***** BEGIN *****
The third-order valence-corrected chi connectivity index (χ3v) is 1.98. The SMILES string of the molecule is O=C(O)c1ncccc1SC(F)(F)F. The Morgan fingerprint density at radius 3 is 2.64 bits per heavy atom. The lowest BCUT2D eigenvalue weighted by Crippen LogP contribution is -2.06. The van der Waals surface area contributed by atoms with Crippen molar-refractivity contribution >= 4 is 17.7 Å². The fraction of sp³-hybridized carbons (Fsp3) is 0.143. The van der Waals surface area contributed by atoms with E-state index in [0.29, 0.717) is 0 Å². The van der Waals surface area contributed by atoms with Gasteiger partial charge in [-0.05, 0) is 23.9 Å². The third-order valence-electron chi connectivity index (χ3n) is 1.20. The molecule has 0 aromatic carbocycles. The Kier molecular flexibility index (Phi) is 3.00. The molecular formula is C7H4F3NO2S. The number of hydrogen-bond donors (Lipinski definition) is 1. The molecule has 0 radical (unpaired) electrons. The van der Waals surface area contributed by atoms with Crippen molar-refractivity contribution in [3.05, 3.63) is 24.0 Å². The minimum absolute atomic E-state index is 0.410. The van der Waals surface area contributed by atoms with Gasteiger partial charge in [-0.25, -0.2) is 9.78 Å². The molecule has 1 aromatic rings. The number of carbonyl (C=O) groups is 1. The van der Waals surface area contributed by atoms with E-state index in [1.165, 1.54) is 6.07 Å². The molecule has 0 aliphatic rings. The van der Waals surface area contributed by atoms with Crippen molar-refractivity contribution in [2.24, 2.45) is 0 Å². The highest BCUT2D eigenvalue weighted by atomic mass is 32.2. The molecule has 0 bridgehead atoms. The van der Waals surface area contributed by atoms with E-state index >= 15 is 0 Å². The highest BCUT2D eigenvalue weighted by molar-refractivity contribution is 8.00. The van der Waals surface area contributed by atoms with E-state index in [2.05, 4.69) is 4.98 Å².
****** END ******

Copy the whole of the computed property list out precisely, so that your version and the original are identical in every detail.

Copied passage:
The third-order valence-corrected chi connectivity index (χ3v) is 1.98. The SMILES string of the molecule is O=C(O)c1ncccc1SC(F)(F)F. The Morgan fingerprint density at radius 3 is 2.64 bits per heavy atom. The lowest BCUT2D eigenvalue weighted by Crippen LogP contribution is -2.06. The van der Waals surface area contributed by atoms with Crippen molar-refractivity contribution >= 4 is 17.7 Å². The fraction of sp³-hybridized carbons (Fsp3) is 0.143. The van der Waals surface area contributed by atoms with E-state index in [0.29, 0.717) is 0 Å². The van der Waals surface area contributed by atoms with Gasteiger partial charge in [-0.05, 0) is 23.9 Å². The third-order valence-electron chi connectivity index (χ3n) is 1.20. The molecule has 0 aromatic carbocycles. The Kier molecular flexibility index (Phi) is 3.00. The molecular formula is C7H4F3NO2S. The number of hydrogen-bond donors (Lipinski definition) is 1. The molecule has 0 radical (unpaired) electrons. The van der Waals surface area contributed by atoms with Crippen molar-refractivity contribution in [3.05, 3.63) is 24.0 Å². The minimum absolute atomic E-state index is 0.410. The van der Waals surface area contributed by atoms with Gasteiger partial charge in [-0.25, -0.2) is 9.78 Å². The molecule has 1 aromatic rings. The number of carbonyl (C=O) groups is 1. The van der Waals surface area contributed by atoms with E-state index in [1.165, 1.54) is 6.07 Å². The molecule has 0 aliphatic rings. The van der Waals surface area contributed by atoms with Crippen molar-refractivity contribution in [2.24, 2.45) is 0 Å². The highest BCUT2D eigenvalue weighted by atomic mass is 32.2. The molecule has 0 bridgehead atoms. The van der Waals surface area contributed by atoms with E-state index >= 15 is 0 Å². The highest BCUT2D eigenvalue weighted by molar-refractivity contribution is 8.00. The van der Waals surface area contributed by atoms with E-state index in [2.05, 4.69) is 4.98 Å².